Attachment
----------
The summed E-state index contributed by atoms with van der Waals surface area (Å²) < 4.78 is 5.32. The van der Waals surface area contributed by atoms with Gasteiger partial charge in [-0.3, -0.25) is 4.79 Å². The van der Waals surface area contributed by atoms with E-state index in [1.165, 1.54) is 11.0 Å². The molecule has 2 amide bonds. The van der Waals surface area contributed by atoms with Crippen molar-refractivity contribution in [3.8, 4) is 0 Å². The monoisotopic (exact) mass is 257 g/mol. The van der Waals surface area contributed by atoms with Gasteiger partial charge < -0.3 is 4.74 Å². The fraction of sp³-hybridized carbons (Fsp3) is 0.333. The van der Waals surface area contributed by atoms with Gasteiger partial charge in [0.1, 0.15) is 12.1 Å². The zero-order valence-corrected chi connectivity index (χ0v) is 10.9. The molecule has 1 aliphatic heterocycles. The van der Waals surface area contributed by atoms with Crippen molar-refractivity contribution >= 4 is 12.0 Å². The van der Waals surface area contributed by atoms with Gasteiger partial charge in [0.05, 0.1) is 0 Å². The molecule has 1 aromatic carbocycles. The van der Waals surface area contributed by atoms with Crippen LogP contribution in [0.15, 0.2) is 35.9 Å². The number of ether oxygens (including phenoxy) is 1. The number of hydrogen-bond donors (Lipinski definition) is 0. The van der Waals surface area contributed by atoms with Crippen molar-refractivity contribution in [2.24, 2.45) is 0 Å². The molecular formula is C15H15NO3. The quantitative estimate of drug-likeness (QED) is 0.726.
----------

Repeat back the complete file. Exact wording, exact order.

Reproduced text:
The summed E-state index contributed by atoms with van der Waals surface area (Å²) < 4.78 is 5.32. The van der Waals surface area contributed by atoms with Gasteiger partial charge in [-0.3, -0.25) is 4.79 Å². The van der Waals surface area contributed by atoms with E-state index in [1.165, 1.54) is 11.0 Å². The molecule has 2 amide bonds. The van der Waals surface area contributed by atoms with Crippen molar-refractivity contribution in [3.8, 4) is 0 Å². The monoisotopic (exact) mass is 257 g/mol. The van der Waals surface area contributed by atoms with Gasteiger partial charge < -0.3 is 4.74 Å². The fraction of sp³-hybridized carbons (Fsp3) is 0.333. The van der Waals surface area contributed by atoms with Gasteiger partial charge in [0.1, 0.15) is 12.1 Å². The zero-order valence-corrected chi connectivity index (χ0v) is 10.9. The molecule has 1 aliphatic heterocycles. The van der Waals surface area contributed by atoms with Crippen molar-refractivity contribution >= 4 is 12.0 Å². The van der Waals surface area contributed by atoms with Gasteiger partial charge in [0.05, 0.1) is 0 Å². The molecule has 1 aromatic carbocycles. The van der Waals surface area contributed by atoms with Crippen LogP contribution in [0.15, 0.2) is 35.9 Å². The number of ether oxygens (including phenoxy) is 1. The number of hydrogen-bond donors (Lipinski definition) is 0. The van der Waals surface area contributed by atoms with Crippen molar-refractivity contribution in [2.24, 2.45) is 0 Å². The molecular formula is C15H15NO3. The quantitative estimate of drug-likeness (QED) is 0.726.